A CONMAN used a stolen chequebook from the Queen's bank of choice to try to buy a £34,000 car in York.

John Betteridge, 46, of Vine Street off Bishopthorpe Road, York, was selling his Hummer through internet auction site eBay.

At around Christmas time a man telephoned and emailed him to say he had seen pictures of the car on the internet and wanted to buy it.

As he made an offer a couple of thousand pounds less than the asking price Mr Betteridge thought it was a genuine offer, but there were delays with the money coming through and he thought the deal had fallen through.

But the buyer got back in touch with Mr Betteridge, apologised for the delays, said he had arranged some finance and the money would be in Mr Betteridge's account in a week.

The buyer was as good as his word and a cheque made out from Wardrobe Beautiful Clothes Ltd was sent direct to the HSBC in Parliament Street in York for £64,000 - £30,000 more than the agreed price.

The cheque was issued by Coutts Bank - which ranks the Royal family and some of Britain's wealthiest people among its customers.

But Mr Betteridge's suspicions were raised because of the overpayment, although the alleged buyer, who confirmed the money would be paid from Wardrobe Ltd's account, did telephone him to say a mistake had been made and could Mr Betteridge return the balance once the cheque had cleared to a given bank account.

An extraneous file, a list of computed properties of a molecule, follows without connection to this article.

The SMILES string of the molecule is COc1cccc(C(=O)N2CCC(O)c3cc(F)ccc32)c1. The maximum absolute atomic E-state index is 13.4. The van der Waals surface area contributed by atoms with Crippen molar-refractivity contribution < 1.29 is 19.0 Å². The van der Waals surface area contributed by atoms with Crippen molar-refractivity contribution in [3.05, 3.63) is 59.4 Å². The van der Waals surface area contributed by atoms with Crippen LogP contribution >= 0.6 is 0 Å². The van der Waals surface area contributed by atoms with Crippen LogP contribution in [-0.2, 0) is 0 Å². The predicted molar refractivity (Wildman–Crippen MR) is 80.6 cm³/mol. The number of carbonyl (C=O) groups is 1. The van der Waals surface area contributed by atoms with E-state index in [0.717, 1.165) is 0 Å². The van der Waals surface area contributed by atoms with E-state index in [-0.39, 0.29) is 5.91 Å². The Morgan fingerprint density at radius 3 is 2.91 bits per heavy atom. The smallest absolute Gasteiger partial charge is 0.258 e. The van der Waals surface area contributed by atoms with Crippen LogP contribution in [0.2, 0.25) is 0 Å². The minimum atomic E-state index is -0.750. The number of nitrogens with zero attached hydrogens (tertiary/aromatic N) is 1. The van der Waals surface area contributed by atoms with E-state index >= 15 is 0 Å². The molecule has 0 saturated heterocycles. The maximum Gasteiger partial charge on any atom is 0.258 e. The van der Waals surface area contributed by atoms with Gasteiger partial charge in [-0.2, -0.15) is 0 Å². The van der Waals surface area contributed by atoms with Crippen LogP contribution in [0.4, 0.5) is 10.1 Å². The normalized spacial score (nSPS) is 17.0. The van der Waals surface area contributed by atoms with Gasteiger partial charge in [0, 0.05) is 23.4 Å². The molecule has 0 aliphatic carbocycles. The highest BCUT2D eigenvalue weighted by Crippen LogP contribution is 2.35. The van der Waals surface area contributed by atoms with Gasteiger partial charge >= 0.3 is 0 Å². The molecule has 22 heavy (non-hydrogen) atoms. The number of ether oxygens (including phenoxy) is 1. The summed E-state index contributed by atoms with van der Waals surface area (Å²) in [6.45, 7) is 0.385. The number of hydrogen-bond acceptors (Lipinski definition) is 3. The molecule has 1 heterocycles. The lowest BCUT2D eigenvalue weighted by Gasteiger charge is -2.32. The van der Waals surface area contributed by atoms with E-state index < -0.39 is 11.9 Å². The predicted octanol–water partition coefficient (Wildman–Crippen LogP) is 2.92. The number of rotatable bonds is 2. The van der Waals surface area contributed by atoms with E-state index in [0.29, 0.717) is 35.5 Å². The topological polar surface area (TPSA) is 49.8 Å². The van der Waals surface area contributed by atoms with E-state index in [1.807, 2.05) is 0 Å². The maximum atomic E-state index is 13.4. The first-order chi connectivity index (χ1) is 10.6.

Mr Betteridge said he would, but also arranged for the HSBC to confirm the cheque was genuine.

On Monday he received a call from the bank to say everything appeared fine, but not to do anything yet. Then on Tuesday afternoon he received a call saying the cheque had come from a stolen chequebook.

Mr Betteridge said: "The bank told me that if I had withdrawn the money and released the vehicle I would have been liable for six years from the day the cheque cleared. I would have lost the car, lost the money and been totally out of pocket."

He said he had been expecting the money to be wire transferred and thought the conman may have sent the cheque directly to HSBC to avoid raising suspicions.

But he admitted that if the conman had not been greedy and had sent a cheque for the correct amount he would probably have released the car to him.

So far he has received no word from the man.

A spokesman for HSBC said the matter was now being investigated. He said it was often difficult to trace the criminal in these kinds of fraud and that even though account details were given for the balance to be returned to it may well be that the account is in the name of an innocent dupe.